Maintenance

If maintenance is a concern, all Shimano pedal designs will keep you worry-free. Shimano flat pedals just require a simple cleaning and the occasional pin replacement or adjustment to keep you on your toes.

Clipless Pedals

Shimano clipless pedals are actually “clip in” pedals. These pedals were initially modeled after ski bindings that clip the rider in for better control and maneuverability.

Clipless pedals use a spring-loaded clip inside the pedal that inserts into the bottom of the specially designed clipless shoes. As a result, clipless systems are arguably more challenging to use, and the shoes are more challenging to walk around comfortably in. Still, many riders prefer the many advantages afforded by the clipless pedal.

Shimano’s clipless pedals, the SPD, the more advanced SPD-SL, and easier to use little brother CLICK’R offer the advantage of power on the downstroke and upstroke, as you can not only push down but pull through the legs’ range of motion. They also allow easier “clipped in” maneuverability like bunny hopping, making the rider more agile in the saddle.

Material

Because weight makes a more significant difference in aggressive on-road cycling, if you’re looking for a clipless pedal; that’ll have you hitting your marks, you’ll want to consider the lightest material that is also durable.

In that case, these carbon-injected molded pedals are as good as they get.

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SPD/SPD-SL/CLICK’R

Shimano offers three varieties of clipless pedals.

Generally speaking, Shimano’s first on the market and rugged designed SPD system is used for clipless off-road riding. This system is all metal with two-bolted heavy cleats and offers double-sided entry, excellent mud shedding, and walkability.

The SL in Shimano’s newer, more advanced SPD-SL stands for “SuperLight.” This variant of the system has a lightweight cleat featuring three plastic bolts and is most often used for road cycling. This system provides a larger contact area for power transfer and is much lighter in weight but requires shoes that are more difficult to walk in.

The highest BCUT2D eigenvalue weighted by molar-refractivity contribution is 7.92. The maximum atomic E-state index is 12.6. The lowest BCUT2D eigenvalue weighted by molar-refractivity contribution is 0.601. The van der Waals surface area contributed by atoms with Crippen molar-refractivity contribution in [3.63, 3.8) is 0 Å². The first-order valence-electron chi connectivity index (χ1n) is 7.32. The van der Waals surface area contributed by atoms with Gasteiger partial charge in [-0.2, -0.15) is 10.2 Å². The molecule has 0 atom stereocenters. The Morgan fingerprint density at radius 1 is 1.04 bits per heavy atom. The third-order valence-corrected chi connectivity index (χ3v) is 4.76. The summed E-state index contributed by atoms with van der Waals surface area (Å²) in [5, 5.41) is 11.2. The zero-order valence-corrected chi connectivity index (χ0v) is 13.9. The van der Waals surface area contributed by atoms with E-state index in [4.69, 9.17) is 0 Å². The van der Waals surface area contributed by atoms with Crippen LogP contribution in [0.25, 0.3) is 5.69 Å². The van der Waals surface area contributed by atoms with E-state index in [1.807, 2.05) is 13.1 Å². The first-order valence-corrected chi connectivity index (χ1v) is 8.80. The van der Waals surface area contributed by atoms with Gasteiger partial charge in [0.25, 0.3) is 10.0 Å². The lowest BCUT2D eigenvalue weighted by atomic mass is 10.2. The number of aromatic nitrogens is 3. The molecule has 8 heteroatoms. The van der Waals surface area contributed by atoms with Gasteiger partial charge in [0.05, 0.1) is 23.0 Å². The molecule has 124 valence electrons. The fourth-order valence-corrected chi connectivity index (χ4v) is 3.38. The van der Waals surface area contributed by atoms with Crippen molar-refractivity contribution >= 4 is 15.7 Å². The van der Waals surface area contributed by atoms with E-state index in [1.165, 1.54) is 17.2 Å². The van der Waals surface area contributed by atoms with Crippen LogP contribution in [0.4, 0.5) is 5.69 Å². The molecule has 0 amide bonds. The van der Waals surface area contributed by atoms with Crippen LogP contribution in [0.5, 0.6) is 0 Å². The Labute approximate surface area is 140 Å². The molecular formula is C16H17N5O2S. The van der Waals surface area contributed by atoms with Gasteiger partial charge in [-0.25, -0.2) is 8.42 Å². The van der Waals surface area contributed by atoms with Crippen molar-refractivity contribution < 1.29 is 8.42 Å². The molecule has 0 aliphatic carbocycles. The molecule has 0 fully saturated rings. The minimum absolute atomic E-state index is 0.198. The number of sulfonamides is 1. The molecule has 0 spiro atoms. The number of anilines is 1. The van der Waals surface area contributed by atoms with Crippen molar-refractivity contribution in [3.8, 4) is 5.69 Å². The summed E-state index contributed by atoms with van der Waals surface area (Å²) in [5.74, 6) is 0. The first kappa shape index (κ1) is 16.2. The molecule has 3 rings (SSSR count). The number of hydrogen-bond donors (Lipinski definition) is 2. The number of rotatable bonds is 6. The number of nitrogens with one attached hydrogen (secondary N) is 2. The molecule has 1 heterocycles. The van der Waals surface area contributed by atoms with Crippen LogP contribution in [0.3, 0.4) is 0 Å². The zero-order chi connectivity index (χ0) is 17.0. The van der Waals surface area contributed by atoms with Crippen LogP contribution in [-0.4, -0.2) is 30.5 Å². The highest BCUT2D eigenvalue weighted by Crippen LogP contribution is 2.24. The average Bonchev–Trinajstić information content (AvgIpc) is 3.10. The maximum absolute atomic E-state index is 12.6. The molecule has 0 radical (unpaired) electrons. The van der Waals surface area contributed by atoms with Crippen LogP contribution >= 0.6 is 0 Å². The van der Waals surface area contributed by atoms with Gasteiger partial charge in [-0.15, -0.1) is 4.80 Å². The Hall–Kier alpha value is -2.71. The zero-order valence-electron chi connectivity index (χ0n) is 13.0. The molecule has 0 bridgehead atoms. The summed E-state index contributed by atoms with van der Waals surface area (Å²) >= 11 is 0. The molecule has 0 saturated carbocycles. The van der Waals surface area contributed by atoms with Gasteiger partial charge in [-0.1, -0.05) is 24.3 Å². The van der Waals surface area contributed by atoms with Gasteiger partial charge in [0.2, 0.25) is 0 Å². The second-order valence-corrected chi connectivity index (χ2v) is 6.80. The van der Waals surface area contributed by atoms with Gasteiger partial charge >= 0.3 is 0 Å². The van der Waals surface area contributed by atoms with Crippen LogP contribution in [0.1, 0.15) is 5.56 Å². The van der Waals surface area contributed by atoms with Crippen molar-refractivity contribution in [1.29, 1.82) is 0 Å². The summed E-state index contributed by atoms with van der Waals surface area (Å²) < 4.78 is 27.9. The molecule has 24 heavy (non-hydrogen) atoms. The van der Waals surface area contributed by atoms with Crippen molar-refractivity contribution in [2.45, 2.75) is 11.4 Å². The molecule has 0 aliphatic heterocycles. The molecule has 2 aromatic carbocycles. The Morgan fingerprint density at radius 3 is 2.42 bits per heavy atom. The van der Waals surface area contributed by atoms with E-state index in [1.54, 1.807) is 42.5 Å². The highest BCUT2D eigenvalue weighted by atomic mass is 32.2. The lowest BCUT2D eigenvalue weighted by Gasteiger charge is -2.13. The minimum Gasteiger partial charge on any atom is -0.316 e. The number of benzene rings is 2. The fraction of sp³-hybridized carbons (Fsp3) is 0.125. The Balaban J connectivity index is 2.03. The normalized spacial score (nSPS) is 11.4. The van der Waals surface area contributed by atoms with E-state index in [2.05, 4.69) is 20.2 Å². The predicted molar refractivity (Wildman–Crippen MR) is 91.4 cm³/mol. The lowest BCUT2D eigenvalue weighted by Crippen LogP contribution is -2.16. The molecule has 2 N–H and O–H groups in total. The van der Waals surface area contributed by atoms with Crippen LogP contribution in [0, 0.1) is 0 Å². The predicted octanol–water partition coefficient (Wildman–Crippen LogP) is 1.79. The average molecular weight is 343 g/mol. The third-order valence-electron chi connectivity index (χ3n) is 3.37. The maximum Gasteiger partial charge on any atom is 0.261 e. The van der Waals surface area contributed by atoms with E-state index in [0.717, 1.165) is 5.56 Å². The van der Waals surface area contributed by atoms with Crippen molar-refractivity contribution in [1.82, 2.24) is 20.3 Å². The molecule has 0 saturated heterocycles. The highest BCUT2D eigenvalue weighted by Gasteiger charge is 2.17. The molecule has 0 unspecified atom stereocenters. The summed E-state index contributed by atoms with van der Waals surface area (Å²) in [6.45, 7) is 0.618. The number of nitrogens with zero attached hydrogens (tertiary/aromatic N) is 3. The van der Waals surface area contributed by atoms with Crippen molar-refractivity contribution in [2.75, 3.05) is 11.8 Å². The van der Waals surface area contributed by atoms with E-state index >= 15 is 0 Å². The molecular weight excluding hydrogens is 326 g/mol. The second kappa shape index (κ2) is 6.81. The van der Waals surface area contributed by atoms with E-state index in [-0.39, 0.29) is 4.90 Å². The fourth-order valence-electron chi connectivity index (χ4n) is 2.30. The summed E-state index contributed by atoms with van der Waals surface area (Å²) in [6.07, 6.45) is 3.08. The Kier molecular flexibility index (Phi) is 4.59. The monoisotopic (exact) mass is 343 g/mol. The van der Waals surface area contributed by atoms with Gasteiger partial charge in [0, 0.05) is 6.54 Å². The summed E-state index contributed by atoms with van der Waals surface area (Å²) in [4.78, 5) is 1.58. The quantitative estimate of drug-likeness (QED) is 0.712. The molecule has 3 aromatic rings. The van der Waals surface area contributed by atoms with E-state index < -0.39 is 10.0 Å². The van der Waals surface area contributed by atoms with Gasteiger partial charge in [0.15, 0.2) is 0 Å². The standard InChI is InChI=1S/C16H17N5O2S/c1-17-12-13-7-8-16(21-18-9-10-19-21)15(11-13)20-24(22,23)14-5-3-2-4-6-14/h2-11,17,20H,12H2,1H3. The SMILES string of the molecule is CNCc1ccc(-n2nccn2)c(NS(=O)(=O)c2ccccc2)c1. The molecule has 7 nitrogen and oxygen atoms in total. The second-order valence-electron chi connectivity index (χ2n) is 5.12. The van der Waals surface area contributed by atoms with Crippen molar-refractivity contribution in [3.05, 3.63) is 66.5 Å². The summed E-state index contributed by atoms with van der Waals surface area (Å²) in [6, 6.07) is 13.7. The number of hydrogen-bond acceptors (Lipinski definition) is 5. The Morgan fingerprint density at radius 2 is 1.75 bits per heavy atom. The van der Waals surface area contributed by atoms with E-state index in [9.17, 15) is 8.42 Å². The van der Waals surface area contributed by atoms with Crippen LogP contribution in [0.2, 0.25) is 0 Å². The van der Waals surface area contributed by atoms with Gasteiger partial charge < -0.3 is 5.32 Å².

Finally, Shimano’s CLICK’R is an SPD design-based pedal targeted at a rider trying step-in pedals for the first time. The CLICK’R pedals are designed to offer the power stroke efficiency of clip-in pedals with a more manageable “Clip in” insertion. They also feature a pop up cage designed to prevent unintentional releases.

Maintenance

Ease of maintenance should be a consideration when picking anything up for your cycle, and pedals are no different. A piece of equipment that works properly day in and out is one that you’ll use the most.

Generally speaking, all Shimano pedals are easy to maintain.

The more complicated nature of the SPD and SPD-SL pedal requires a bit more maintenance, but not much. With about five minutes of cleaning and lubrication once or twice a year, your Shimano clipless pedals should have you clipping in with no problem.

Sale
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Conclusion

Landing on the perfect pedal should be a simple choice that delivers an effective platform to power through your riding style and needs.

When considering your bicycle’s main drive point, whether you choose clipless or flat, by going with Shimano pedals, you’ll get one of the best platforms on the market backed by all the Shimano R and D available.

Whether you’re a road, urban, trekking, or a novice mountain biker, Shimano has a pedal for you.